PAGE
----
More Misstatements 

As the sun rose on July 26, 1914, the situation in Europe was rapidly spinning out of control, but no one had declared war and swift, forceful diplomacy might yet have saved the day. Unfortunately, now it was Sazonov’s turn to misspeak. Still hoping to defuse the situation, the Russian foreign minister assured the German ambassador, Friedrich Pourtalès, that “no mobilization order had been issued… [and] the Cabinet had decided not to issue one until Austria-Hungary assumes a hostile attitude toward Russia”—for some reason leaving out Serbia, the focal point of the whole conflict. It’s hard to understand this omission, but Sazonov may simply have assumed that the phrase “toward Russia” covered Serbia as well, since everyone understood the basic situation—but in these fraught negotiations any misunderstanding could be catastrophic.

To be fair, Sazonov was in good company when it came to tragic misstatements. In one of the more significant errors, over breakfast on July 26, Britain’s King George V told the Kaiser’s brother, Prince Henry of Prussia, “We shall try all we can to keep out of this and shall remain neutral.” While it’s easy to see how the Germans might interpret this in an encouraging light, as with Bienvenu-Martin’s statements they never should have given so much weight to the opinion of a single individual, especially as the British monarch no longer exercised much real control over foreign policy; the king, who had not consulted extensively with Prime Minister Asquith or Foreign Secretary Grey, was expressing a personal opinion at most.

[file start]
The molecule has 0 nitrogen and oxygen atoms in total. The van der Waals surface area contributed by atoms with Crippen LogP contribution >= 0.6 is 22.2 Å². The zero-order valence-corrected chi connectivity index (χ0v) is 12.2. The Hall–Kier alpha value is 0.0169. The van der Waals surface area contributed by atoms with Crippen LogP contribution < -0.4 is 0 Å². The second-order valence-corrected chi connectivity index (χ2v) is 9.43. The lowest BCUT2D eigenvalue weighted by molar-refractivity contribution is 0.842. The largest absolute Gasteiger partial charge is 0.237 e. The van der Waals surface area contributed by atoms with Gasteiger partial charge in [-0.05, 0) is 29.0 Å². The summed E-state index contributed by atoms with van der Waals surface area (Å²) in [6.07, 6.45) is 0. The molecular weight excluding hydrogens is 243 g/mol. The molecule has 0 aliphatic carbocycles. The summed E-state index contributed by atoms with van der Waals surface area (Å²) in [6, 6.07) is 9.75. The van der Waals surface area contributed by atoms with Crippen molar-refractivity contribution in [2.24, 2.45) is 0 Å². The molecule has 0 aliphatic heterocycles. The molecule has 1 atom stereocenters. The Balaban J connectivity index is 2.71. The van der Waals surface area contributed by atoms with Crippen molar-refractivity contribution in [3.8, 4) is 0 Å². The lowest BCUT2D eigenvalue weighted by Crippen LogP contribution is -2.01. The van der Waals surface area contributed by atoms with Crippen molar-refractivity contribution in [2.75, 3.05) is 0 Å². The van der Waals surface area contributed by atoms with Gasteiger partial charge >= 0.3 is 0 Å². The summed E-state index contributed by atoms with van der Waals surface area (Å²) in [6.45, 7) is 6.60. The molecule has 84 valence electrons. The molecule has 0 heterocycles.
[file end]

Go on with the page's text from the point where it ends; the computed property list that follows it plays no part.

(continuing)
In any event, the Germans often fell prey to irrational optimism. For example, on July 24, First Lord of the Admiralty Winston Churchill and Lord Chancellor Richard Haldane had dinner with Albert Ballin, a German shipping magnate and close friend of the Kaiser, who was apparently acting as an unofficial envoy from Berlin, and offered them the following unusual deal: “Suppose we had to go to war with Russia and France, and suppose we defeated France and yet took nothing from her in Europe, not an inch of her territory, only some colonies to indemnify us. Would that make a difference to England’s attitude? Suppose we gave a guarantee beforehand!”

Churchill and Haldane were skeptical about this strange, improbable proposal for a number of reasons. For one thing, there was no way to know that Germany would keep her word after defeating France and establishing control of the continent. But Ballin somehow came away with the impression that Britain might be open to such an arrangement, leading to another round of desperately confused last-minute negotiations as the fateful month of July 1914 drew to a close.

The Chain Reaction